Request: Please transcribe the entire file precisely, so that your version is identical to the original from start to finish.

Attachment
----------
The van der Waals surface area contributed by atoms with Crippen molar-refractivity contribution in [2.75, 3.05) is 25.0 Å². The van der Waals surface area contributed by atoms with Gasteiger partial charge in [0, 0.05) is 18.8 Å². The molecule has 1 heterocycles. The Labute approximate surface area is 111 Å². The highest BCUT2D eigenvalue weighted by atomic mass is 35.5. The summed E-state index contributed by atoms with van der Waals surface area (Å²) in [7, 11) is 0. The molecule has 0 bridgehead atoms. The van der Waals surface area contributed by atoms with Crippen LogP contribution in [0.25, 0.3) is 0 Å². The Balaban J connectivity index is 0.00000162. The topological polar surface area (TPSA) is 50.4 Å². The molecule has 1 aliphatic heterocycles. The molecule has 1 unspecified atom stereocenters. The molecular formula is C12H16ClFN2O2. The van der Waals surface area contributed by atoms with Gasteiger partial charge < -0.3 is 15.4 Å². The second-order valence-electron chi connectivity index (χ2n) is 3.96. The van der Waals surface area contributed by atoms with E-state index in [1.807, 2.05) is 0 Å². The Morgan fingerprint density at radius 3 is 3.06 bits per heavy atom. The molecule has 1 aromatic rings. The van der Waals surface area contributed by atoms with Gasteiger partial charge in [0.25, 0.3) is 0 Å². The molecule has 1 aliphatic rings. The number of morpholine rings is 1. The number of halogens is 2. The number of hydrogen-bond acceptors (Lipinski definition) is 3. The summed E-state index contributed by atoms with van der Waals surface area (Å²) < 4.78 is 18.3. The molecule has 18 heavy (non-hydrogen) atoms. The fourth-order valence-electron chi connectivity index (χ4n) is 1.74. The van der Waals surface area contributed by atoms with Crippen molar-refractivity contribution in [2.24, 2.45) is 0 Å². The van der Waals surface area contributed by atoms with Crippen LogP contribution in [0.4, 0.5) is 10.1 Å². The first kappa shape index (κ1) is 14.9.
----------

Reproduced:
The van der Waals surface area contributed by atoms with Crippen molar-refractivity contribution in [2.75, 3.05) is 25.0 Å². The van der Waals surface area contributed by atoms with Gasteiger partial charge in [0, 0.05) is 18.8 Å². The molecule has 1 heterocycles. The Labute approximate surface area is 111 Å². The highest BCUT2D eigenvalue weighted by atomic mass is 35.5. The summed E-state index contributed by atoms with van der Waals surface area (Å²) in [7, 11) is 0. The molecule has 0 bridgehead atoms. The van der Waals surface area contributed by atoms with Crippen LogP contribution in [0.25, 0.3) is 0 Å². The Balaban J connectivity index is 0.00000162. The topological polar surface area (TPSA) is 50.4 Å². The molecule has 1 aliphatic heterocycles. The molecule has 1 unspecified atom stereocenters. The molecular formula is C12H16ClFN2O2. The van der Waals surface area contributed by atoms with Gasteiger partial charge < -0.3 is 15.4 Å². The second-order valence-electron chi connectivity index (χ2n) is 3.96. The van der Waals surface area contributed by atoms with E-state index in [1.807, 2.05) is 0 Å². The Morgan fingerprint density at radius 3 is 3.06 bits per heavy atom. The molecule has 1 aromatic rings. The van der Waals surface area contributed by atoms with Gasteiger partial charge in [0.25, 0.3) is 0 Å². The molecule has 1 aliphatic rings. The number of morpholine rings is 1. The number of halogens is 2. The number of hydrogen-bond acceptors (Lipinski definition) is 3. The summed E-state index contributed by atoms with van der Waals surface area (Å²) < 4.78 is 18.3. The molecule has 18 heavy (non-hydrogen) atoms. The fourth-order valence-electron chi connectivity index (χ4n) is 1.74. The van der Waals surface area contributed by atoms with Crippen molar-refractivity contribution in [2.24, 2.45) is 0 Å². The van der Waals surface area contributed by atoms with Crippen LogP contribution in [0.4, 0.5) is 10.1 Å². The first kappa shape index (κ1) is 14.9.